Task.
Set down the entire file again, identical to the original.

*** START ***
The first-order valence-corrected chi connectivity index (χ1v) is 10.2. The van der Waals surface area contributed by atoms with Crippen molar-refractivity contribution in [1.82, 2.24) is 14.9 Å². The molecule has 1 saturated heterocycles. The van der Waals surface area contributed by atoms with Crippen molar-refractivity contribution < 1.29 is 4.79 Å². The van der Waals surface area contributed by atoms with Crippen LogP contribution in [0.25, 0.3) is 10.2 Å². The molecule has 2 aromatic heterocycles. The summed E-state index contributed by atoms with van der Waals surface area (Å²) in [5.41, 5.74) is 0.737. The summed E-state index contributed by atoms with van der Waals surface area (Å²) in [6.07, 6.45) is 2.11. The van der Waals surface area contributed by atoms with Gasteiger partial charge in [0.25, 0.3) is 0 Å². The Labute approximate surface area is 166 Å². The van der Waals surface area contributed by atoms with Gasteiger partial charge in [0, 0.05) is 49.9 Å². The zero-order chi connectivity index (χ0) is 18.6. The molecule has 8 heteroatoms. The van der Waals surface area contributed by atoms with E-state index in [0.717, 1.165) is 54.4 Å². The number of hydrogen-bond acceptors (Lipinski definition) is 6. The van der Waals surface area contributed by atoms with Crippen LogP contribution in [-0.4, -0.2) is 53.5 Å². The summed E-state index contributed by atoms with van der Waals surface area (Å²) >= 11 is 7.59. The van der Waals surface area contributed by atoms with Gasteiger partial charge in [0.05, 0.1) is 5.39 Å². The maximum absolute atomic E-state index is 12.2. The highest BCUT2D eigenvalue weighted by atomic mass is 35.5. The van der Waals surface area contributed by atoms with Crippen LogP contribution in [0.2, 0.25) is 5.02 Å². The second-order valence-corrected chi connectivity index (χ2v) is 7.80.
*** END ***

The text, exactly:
The first-order valence-corrected chi connectivity index (χ1v) is 10.2. The van der Waals surface area contributed by atoms with Crippen molar-refractivity contribution in [1.82, 2.24) is 14.9 Å². The molecule has 1 saturated heterocycles. The van der Waals surface area contributed by atoms with Crippen molar-refractivity contribution < 1.29 is 4.79 Å². The van der Waals surface area contributed by atoms with Crippen LogP contribution in [0.25, 0.3) is 10.2 Å². The molecule has 2 aromatic heterocycles. The summed E-state index contributed by atoms with van der Waals surface area (Å²) in [5.41, 5.74) is 0.737. The summed E-state index contributed by atoms with van der Waals surface area (Å²) in [6.07, 6.45) is 2.11. The van der Waals surface area contributed by atoms with Gasteiger partial charge in [0.25, 0.3) is 0 Å². The Labute approximate surface area is 166 Å². The van der Waals surface area contributed by atoms with Gasteiger partial charge in [0, 0.05) is 49.9 Å². The zero-order chi connectivity index (χ0) is 18.6. The molecule has 8 heteroatoms. The van der Waals surface area contributed by atoms with E-state index in [0.717, 1.165) is 54.4 Å². The number of hydrogen-bond acceptors (Lipinski definition) is 6. The van der Waals surface area contributed by atoms with Crippen LogP contribution in [-0.4, -0.2) is 53.5 Å². The summed E-state index contributed by atoms with van der Waals surface area (Å²) >= 11 is 7.59. The van der Waals surface area contributed by atoms with Gasteiger partial charge in [0.05, 0.1) is 5.39 Å². The maximum absolute atomic E-state index is 12.2. The highest BCUT2D eigenvalue weighted by atomic mass is 35.5. The van der Waals surface area contributed by atoms with Crippen LogP contribution in [0.2, 0.25) is 5.02 Å². The second-order valence-corrected chi connectivity index (χ2v) is 7.80.